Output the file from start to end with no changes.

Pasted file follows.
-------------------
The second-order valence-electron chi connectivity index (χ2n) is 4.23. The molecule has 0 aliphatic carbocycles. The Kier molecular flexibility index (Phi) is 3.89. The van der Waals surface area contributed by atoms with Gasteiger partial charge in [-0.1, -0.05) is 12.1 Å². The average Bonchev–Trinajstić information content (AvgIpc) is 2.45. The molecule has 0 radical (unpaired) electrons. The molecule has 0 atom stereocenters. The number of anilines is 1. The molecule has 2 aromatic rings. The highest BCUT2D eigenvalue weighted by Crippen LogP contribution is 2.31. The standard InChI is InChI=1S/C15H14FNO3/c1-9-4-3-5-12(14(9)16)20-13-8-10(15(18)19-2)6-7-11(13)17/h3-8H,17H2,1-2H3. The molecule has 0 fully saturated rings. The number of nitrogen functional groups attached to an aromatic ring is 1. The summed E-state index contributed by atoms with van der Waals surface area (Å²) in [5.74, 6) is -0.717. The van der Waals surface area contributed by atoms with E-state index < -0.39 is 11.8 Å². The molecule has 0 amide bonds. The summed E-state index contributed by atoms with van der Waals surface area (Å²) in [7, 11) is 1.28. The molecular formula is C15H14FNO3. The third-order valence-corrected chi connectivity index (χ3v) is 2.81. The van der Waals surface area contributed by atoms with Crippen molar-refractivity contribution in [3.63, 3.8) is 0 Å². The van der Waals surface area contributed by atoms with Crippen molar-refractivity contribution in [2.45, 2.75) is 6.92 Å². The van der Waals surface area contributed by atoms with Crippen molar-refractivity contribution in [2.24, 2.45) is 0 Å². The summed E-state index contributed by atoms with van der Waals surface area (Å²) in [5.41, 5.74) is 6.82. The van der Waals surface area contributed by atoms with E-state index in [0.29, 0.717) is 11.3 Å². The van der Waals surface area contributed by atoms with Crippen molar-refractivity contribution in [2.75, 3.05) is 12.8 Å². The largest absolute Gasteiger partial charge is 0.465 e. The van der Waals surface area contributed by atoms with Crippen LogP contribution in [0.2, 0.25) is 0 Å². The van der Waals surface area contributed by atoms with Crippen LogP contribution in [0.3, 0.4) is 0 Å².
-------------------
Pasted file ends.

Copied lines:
The second-order valence-electron chi connectivity index (χ2n) is 4.23. The molecule has 0 aliphatic carbocycles. The Kier molecular flexibility index (Phi) is 3.89. The van der Waals surface area contributed by atoms with Gasteiger partial charge in [-0.1, -0.05) is 12.1 Å². The average Bonchev–Trinajstić information content (AvgIpc) is 2.45. The molecule has 0 radical (unpaired) electrons. The molecule has 0 atom stereocenters. The number of anilines is 1. The molecule has 2 aromatic rings. The highest BCUT2D eigenvalue weighted by Crippen LogP contribution is 2.31. The standard InChI is InChI=1S/C15H14FNO3/c1-9-4-3-5-12(14(9)16)20-13-8-10(15(18)19-2)6-7-11(13)17/h3-8H,17H2,1-2H3. The molecule has 0 fully saturated rings. The number of nitrogen functional groups attached to an aromatic ring is 1. The summed E-state index contributed by atoms with van der Waals surface area (Å²) in [5.74, 6) is -0.717. The van der Waals surface area contributed by atoms with E-state index < -0.39 is 11.8 Å². The molecule has 0 amide bonds. The summed E-state index contributed by atoms with van der Waals surface area (Å²) in [7, 11) is 1.28. The molecular formula is C15H14FNO3. The third-order valence-corrected chi connectivity index (χ3v) is 2.81. The van der Waals surface area contributed by atoms with Crippen molar-refractivity contribution in [3.63, 3.8) is 0 Å². The van der Waals surface area contributed by atoms with Crippen molar-refractivity contribution in [2.45, 2.75) is 6.92 Å². The van der Waals surface area contributed by atoms with Crippen molar-refractivity contribution in [2.24, 2.45) is 0 Å². The summed E-state index contributed by atoms with van der Waals surface area (Å²) in [5.41, 5.74) is 6.82. The van der Waals surface area contributed by atoms with E-state index in [0.29, 0.717) is 11.3 Å². The van der Waals surface area contributed by atoms with Crippen molar-refractivity contribution in [2.75, 3.05) is 12.8 Å². The largest absolute Gasteiger partial charge is 0.465 e. The van der Waals surface area contributed by atoms with Crippen LogP contribution in [0.2, 0.25) is 0 Å². The van der Waals surface area contributed by atoms with Crippen LogP contribution in [0.3, 0.4) is 0 Å².